snowflake CEO Frank Slotman told CNBC’s Jim Kramer on Wednesday that the company prefers to give conservative guidance, saying that the way it recognizes revenue creates a great deal of uncertainty when making forecasts.
Slotman’s comments in “mad money” The interview came after The data analytics company announced results for the fourth quarter and fiscal year 2022. Its stock was plummeting in extended trading, dropping 30% at one point before recovering somewhat to drop nearly 22%.
Investors have been dealing with the company’s slowest revenue growth since at least 2019, as well as its guidance for fiscal year 2023. Snowflake said it expects product revenue to increase 65% to 67% in the fiscal year, close to analysts’ expectations of 66% growth, according to for FactSet. This may represent a significant slowdown from previous years.
“We take a data-driven approach, which is what you would expect from a data management company,” Slotman said. “We don’t put a wet finger in the wind and go, ‘Well, we think it’s going to be.'” That’s not how we do things, so we’d rather come from Conservative stance and to be able to go about things.”
In fiscal year 2022, Snowflake’s product revenue — which accounts for most of its total sales — jumped nearly 106%, according to its earnings presentation Wednesday.
Slootman noted that Snowflake ended up exceeding the company’s 2022 financial products revenue forecast Submitted on March 3, 2021. In that quarterly report, Snowflake forecast product revenue growth of 82% year over year.
Frank Slotman, CEO of Snowflake, on the day of his 2020 IPO. He is known for being a demanding leader, and straight shooter. He recently told CNBC, “I’d often attend board meetings at other companies, and the CEO would come up with a list of 10 priorities…well, that’s the same as not having priorities.”
Slotman said Snowflake books its revenue using a “consumption model,” rather than the typical subscription model common across the software industry. Slotman said investors may take time to understand how this affects its results and its ability to forecast multiple quarters down the road.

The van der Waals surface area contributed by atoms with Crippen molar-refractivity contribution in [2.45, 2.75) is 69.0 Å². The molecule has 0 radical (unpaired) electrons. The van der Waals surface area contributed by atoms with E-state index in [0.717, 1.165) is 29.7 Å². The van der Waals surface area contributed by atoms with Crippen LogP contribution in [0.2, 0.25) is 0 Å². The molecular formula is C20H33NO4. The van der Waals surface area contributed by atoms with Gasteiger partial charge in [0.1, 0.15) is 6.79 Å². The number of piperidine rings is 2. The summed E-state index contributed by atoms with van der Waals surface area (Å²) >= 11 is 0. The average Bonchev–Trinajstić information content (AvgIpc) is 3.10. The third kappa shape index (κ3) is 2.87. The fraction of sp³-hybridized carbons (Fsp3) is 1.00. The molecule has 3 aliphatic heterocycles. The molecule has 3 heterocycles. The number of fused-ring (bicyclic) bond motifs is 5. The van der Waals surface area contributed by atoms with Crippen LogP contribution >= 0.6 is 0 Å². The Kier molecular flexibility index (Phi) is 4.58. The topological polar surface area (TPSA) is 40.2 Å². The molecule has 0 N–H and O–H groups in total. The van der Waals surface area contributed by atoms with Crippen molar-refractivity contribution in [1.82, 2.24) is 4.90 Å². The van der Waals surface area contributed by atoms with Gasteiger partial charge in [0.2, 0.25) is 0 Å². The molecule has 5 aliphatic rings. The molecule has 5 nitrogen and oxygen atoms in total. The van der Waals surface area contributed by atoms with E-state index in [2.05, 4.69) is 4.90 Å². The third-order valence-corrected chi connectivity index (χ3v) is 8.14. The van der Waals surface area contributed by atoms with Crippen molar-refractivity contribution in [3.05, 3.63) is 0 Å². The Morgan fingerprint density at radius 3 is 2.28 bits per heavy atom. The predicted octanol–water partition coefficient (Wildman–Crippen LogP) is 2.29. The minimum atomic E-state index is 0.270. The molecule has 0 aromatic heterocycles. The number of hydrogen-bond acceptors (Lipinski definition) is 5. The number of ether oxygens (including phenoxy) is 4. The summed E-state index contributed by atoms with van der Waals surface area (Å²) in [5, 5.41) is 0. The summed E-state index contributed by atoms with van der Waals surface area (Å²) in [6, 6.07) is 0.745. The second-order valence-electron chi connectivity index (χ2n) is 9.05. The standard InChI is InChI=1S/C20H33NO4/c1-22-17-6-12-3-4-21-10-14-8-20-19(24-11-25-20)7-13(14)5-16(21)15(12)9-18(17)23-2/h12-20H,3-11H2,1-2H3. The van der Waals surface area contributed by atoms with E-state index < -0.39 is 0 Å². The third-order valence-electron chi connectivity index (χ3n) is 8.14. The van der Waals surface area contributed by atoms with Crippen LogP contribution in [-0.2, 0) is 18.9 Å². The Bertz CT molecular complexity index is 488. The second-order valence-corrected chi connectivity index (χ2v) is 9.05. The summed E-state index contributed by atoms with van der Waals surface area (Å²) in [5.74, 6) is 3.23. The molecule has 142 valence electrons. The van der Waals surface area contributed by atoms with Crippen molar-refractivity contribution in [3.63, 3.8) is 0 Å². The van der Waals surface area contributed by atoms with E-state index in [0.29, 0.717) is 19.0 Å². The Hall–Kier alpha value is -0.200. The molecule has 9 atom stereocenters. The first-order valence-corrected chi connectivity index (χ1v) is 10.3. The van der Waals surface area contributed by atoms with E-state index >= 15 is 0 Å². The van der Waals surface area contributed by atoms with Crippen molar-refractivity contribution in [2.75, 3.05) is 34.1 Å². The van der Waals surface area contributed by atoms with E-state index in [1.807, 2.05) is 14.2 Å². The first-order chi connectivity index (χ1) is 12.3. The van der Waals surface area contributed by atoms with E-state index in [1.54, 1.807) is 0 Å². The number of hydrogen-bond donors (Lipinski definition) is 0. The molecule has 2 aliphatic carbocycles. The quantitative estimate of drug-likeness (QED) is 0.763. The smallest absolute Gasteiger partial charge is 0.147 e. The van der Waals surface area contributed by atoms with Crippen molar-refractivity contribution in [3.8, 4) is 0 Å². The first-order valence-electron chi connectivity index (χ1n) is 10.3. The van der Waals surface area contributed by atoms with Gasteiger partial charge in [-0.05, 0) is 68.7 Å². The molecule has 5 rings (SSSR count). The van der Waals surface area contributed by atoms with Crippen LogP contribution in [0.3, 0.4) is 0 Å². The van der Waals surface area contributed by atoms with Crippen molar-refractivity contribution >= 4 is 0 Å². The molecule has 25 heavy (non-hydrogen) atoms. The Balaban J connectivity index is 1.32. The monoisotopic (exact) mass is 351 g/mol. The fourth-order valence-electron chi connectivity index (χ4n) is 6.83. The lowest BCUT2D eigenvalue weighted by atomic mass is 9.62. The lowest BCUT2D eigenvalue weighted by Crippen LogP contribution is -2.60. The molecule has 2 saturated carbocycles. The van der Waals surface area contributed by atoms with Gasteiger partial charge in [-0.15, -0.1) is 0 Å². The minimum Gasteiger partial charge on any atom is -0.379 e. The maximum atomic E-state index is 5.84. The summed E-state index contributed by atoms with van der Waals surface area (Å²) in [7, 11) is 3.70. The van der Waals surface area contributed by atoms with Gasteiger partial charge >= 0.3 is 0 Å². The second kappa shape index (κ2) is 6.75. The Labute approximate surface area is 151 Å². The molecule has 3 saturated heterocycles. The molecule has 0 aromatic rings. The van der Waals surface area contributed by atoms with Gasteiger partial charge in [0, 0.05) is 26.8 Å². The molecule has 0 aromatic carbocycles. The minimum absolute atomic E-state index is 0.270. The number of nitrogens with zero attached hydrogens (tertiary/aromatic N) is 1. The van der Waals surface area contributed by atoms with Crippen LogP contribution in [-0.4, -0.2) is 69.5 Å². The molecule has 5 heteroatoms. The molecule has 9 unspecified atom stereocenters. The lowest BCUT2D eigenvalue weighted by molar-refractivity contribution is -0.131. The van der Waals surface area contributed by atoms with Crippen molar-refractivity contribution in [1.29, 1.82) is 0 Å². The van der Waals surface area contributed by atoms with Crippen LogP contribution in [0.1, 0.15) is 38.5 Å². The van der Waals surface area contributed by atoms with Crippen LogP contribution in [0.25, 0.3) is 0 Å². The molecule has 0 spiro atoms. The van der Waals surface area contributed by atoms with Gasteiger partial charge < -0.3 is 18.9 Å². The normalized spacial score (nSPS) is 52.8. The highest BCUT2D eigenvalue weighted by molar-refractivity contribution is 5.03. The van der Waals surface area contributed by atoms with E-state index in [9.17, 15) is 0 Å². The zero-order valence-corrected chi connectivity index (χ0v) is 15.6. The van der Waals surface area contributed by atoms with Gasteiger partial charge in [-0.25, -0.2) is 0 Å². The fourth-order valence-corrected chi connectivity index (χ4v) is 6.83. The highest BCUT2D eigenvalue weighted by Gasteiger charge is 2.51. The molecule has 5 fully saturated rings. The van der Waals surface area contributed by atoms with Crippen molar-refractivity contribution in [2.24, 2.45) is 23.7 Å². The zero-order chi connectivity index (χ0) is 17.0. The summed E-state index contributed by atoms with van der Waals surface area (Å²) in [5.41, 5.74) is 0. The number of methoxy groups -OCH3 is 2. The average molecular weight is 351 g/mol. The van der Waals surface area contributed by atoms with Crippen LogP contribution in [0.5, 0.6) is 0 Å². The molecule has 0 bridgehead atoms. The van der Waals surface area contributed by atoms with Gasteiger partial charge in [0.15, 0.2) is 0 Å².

“We’re reporting revenue about what people actually consume during the quarter. We have tons and tons of customers we don’t have any history with, and we have to somehow anticipate exactly what they’re going to do and how they’re going to grow,” he said.
Cloud-based Snowflake software allows customers to search and analyze large amounts of data, with the ability to scale capacity as they need it. Snowflake had a total of 5,944 customers at the end of fiscal year 2022, up 44% from the previous year.
“In the consumption model, it is different from a [software-as-a-service] A model where things are under contract, and they have a completely different rhythm. Over time, people will get it. “They will grow up with it, and they will get used to it, I hope,” said Slotman, a tech industry veteran who previously helped ServiceNow.
He helped bring Snowflake to the public in September 2020, in what was at the time the largest software IPO ever.
Snowflake’s shares are down nearly 22% since the beginning of the year, excluding Wednesday’s after-hours move. Stocks’ struggles come as Wall Street shifts its focus to more defensive parts of the market and away from unprofitable, growth-oriented companies like Snowflake.
open an account now For the CNBC Investing Club to keep track of Jim Cramer’s every move in the market.
“Hipster-friendly troublemaker. Communicator. Organizer. Devoted web lover. Unapologetic problem solver. Reader. Explorer. Travel guru.”